0
$\begingroup$

As someone coming from a mathematical background who has started reading into some basic finance, there are a few concepts that I am struggling to understand and would be grateful if I could check to see whether or not my understanding of these is correct.

The first concerns the distinction between ordinary and preference shares. I understand the theoretical difference between the two, but I am confused about what this diagram for ordinary shares means

ordinary shares

And similarly, there is also a diagram for preference shares:

Preference Shares

My guess is that (based on the above diagrams), this seems to suggest the following result:

  • $P_t = P_0 - \sum_{i=1}^{t-1} D_i$ for ordinary shares

  • As for Preference Shares, I am quite confused as to what the relationship is here between $P_t$ and $P_0$. The removal of $D$, then $0$, then $2D$ doesn’t seem to display a clear pattern and so I’m not entirely sure what this diagram illustrates here.

The text gives no numerical examples (as it is more focussed on the theoretical side), however, I’m interested in what the mathematical relationship is between these quantities and what these diagrams are trying to show.

$\endgroup$

1 Answer 1

1
$\begingroup$

I don't claim to be an expert on this so if someone else who knows more corrects me, I yield graciously.

Side note: The term is "preferred stock", not "preference stock". Though perhaps you are in a different country where it has a different name. Or maybe this is an accepted alternative name. But anyway ...

"Preferred stock" is sort of half way between owning a share of a company and owning a debt. On preferred stock, the company typically promises a specific dividend. On common stock, dividends are declared each quarter (or sometimes another schedule) depending on the company's profits. So your income from preferred stock should be constant while your income from common stock could go up and down.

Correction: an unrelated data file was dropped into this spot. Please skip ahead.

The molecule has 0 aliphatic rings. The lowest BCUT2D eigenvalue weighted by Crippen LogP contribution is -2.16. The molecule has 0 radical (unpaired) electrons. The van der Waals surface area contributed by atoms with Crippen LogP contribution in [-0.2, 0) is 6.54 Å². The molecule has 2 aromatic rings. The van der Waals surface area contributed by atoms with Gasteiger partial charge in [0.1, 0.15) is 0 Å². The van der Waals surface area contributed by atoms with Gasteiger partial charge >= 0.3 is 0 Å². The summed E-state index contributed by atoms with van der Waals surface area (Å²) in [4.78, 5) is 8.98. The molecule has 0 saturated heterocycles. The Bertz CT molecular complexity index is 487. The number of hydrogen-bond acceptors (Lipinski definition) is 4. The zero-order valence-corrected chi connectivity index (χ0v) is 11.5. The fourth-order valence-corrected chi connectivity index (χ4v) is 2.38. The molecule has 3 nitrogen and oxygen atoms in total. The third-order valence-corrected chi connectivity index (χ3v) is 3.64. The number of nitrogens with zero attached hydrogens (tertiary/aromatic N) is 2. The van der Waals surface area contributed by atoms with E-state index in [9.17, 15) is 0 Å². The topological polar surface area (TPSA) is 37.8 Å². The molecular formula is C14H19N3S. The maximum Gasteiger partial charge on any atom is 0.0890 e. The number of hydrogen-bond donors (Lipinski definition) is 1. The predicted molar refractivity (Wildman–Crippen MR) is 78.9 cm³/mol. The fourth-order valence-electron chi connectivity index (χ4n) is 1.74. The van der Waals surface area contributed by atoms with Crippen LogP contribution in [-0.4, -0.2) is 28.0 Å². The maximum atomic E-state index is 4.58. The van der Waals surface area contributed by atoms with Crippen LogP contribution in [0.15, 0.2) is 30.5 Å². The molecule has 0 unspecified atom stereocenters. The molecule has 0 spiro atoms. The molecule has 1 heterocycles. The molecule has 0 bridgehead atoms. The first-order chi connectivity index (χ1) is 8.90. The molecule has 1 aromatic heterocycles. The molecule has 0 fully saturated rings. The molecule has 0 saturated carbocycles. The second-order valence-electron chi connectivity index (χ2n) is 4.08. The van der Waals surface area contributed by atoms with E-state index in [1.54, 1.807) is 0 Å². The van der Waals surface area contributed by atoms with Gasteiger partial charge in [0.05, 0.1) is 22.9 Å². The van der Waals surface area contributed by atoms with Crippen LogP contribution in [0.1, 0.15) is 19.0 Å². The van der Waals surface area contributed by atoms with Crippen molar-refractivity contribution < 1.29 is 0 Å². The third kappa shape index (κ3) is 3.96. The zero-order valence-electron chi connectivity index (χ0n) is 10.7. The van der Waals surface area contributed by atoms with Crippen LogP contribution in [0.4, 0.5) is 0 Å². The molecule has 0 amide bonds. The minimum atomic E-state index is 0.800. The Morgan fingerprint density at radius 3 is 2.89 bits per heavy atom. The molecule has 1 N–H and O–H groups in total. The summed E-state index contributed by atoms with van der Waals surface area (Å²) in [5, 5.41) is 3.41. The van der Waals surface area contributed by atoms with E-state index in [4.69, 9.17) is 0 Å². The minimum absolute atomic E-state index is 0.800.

Except if the company doesn't make any money this quarter, then they won't pay the promised dividend on the preferred stock. That's how it's different from a debt. With a debt, if the debtor doesn't pay, the creditors can seize assets or force them into bankruptcy. With preferred stock, the stockholders are just out of luck.

Again typically, because details can vary, if the company doesn't make money one quarter and does not pay a dividend on the preferred stock, but the next quarter it makes a ton of money, they will make up the missing dividend. That's what the diagram meant by the D / 0 / 2D. The first quarter they make reasonable earnings and pay the promised dividend. The second quarter they lose money so pay nothing. The third quarter they make money again so they pay twice the normal dividend to make up for the missing dividend the previous quarter.

Also, preferred stockholders have no voting rights.

$\endgroup$
5
  • $\begingroup$ Thanks, that clarifies a lot. In terms $P_0$ and $P_t$, how do they fit in with this model? Is there a relationship between the two that links in with the dividend payments? Otherwise, I’m a bit confused as to why they’re mentioned in the diagram @Jay $\endgroup$
    – FD_bfa
    Nov 22, 2022 at 7:06
  • $\begingroup$ @FD_bfa Today's value of the share is the present value of (expected) future dividends: $P_0=\sum_t (1+i)^{-t}D_t$, where $i$ is the discount rate. en.wikipedia.org/wiki/Net_present_value $\endgroup$
    – VARulle
    Nov 22, 2022 at 10:06
  • $\begingroup$ @VARulle does this apply to both ordinary and preferred shares? $\endgroup$
    – FD_bfa
    Nov 22, 2022 at 18:01
  • $\begingroup$ @FD_bfa I suppose that the market value of a share of preferred stock would equal the net present value of future dividends summed to infinity, or the anticipated future life of the stock, and multiplied by the probability that those dividends will actually be paid. As in, if a company promises to pay whatever per year but they're going bankrupt, the stock would be worth considerably less than if they promised the same dividend and they are doing well and have a bright future. I wouldn't say the value is the sum of future dividends. You have to adjust for net present value of money. ... $\endgroup$
    – Jay
    Nov 23, 2022 at 1:29
  • $\begingroup$ ... If a stock promised to pay $1 per year forever, well over the course of "forever" that would mean an infinite amount of money, but the stock would not trade for infinity dollars. $\endgroup$
    – Jay
    Nov 23, 2022 at 1:30

Your Answer

By clicking “Post Your Answer”, you agree to our terms of service and acknowledge you have read our privacy policy.

Not the answer you're looking for? Browse other questions tagged or ask your own question.